I thoroughly enjoyed this post as well as Prof. Jost’s commentary on CNN earlier this week because they both addressed the actual legal viability of the cases, rather than the political oohs and aahs that the media has been salivating over.

I agree with your line of thought regarding the first and second points, as well as Fried’s analysis on the 4th issue. My Virginian state legislators were simply wasting time with the silly law to reject the federal mandate. Perhaps they were attempting a 21st Century “sic semper tyranis” declaration (albeit a comically political pander).

In regards to the third issue, I agree that the states lack standing. However, I have a question on the authority to regulate in the absence of action. Agreed, “[t]he Constitution gives Congress the power to regulate commerce among the states.” But does it give Congress the power to regulate the lack of commerce among individuals? Sure, “[t]he Supreme Court has long held that this authority reaches all economic activity.” But has the Supreme Court held that the authority reaches all economic inactivity?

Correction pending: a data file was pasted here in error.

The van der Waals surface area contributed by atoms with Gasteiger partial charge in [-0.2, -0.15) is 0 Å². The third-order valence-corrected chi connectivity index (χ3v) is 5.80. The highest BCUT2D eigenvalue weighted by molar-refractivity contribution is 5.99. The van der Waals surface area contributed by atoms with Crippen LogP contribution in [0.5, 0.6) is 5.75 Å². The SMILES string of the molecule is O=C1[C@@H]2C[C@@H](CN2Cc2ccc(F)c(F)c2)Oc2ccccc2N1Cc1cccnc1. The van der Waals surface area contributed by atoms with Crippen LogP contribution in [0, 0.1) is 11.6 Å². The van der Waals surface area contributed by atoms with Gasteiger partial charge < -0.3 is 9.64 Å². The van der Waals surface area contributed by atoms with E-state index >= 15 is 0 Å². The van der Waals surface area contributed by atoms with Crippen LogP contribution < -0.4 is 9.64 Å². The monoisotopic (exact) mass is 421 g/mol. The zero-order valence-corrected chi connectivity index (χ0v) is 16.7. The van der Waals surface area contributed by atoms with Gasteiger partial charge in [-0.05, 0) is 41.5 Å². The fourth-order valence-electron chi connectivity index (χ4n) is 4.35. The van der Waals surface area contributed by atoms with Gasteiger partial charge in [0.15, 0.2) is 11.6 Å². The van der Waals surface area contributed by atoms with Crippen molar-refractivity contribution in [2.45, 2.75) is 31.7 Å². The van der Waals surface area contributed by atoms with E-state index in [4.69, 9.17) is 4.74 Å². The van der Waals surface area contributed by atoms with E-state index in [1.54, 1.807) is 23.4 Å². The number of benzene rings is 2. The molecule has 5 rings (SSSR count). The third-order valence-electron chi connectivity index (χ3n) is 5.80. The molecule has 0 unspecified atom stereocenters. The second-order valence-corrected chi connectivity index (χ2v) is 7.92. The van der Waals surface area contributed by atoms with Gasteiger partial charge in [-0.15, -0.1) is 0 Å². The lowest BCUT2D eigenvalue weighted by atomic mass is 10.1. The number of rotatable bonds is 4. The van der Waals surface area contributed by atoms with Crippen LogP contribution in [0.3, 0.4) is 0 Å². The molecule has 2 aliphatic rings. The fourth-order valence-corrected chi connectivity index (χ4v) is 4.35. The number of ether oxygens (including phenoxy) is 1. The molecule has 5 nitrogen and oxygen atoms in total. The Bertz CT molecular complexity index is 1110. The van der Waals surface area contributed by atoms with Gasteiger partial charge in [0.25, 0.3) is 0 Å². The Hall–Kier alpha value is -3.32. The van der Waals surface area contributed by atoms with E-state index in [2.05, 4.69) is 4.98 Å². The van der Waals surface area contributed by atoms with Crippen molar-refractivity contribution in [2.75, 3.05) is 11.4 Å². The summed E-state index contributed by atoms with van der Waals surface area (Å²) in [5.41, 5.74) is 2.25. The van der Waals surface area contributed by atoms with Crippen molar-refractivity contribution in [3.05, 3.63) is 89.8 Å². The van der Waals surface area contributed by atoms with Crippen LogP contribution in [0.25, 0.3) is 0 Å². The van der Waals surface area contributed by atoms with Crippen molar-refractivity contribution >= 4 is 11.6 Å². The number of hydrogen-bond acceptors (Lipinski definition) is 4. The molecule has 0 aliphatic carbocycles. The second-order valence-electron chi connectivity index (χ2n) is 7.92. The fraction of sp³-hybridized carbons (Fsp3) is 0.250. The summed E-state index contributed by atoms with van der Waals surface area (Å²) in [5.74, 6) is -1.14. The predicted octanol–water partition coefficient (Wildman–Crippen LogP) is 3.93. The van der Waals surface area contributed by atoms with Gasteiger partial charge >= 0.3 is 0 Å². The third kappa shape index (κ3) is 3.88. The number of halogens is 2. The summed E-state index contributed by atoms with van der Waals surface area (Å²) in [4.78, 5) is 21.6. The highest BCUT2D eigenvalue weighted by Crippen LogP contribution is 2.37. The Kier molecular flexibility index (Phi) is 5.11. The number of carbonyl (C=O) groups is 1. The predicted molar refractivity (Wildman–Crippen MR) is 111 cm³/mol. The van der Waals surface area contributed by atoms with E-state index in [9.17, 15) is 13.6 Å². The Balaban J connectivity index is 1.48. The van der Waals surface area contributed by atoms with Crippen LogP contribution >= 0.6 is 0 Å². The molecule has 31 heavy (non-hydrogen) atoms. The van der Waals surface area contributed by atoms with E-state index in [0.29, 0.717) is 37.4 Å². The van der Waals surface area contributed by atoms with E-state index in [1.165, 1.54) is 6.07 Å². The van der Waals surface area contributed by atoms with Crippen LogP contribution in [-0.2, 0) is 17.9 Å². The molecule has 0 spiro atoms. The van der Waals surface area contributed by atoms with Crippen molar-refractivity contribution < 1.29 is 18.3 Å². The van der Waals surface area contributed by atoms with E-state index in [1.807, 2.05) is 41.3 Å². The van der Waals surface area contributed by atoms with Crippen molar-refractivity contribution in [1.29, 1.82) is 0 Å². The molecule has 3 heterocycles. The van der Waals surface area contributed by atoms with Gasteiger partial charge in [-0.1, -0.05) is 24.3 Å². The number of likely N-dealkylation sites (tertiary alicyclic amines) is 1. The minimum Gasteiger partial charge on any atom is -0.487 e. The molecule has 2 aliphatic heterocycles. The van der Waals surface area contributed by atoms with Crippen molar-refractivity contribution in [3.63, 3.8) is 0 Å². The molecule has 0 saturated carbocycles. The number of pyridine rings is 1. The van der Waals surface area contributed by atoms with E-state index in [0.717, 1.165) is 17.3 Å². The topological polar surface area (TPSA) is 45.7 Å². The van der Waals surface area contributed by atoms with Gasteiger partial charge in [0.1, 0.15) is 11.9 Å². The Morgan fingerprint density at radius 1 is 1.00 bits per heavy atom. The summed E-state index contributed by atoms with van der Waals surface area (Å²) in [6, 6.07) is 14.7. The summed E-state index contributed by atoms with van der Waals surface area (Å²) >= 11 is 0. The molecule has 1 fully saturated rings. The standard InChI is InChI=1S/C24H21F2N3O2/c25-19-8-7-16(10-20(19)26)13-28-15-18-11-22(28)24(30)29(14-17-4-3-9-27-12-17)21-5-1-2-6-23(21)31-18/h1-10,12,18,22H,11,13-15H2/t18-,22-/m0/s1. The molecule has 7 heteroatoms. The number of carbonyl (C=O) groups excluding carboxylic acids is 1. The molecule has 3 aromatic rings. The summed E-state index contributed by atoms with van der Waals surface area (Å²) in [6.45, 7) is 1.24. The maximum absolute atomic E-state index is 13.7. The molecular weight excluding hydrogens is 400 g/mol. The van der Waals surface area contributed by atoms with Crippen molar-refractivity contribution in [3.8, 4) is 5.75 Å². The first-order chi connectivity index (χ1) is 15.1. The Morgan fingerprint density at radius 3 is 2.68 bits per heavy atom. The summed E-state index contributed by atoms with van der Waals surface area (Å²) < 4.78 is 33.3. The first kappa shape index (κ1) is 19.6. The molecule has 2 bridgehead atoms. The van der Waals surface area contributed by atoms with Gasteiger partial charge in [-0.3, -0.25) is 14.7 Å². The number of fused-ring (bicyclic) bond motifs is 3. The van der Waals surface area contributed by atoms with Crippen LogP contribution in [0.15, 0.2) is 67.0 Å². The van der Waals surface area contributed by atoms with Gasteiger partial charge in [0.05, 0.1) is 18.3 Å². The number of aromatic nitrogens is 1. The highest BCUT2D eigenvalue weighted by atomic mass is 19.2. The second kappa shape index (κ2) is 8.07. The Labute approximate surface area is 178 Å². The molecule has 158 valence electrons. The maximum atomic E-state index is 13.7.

Every commentary I have read this week regarding the state lawsuits outline a Commerce Clause argument in favor of regulatory authority based on the line of precedent from Wickard v. Filborn to Gonzalez v. Raich. But couldn’t a good attorney argue that the entire line of precedent is inapplicable to this case because it always (or at least, I believe all, but I readily admit I am far less knowledgeable on this topic) involves Congress regulating ACTIONS that impact interstate commerce? In this case, there is no action to regulate, only an uninsured person’s choice not to engage in interstate commerce.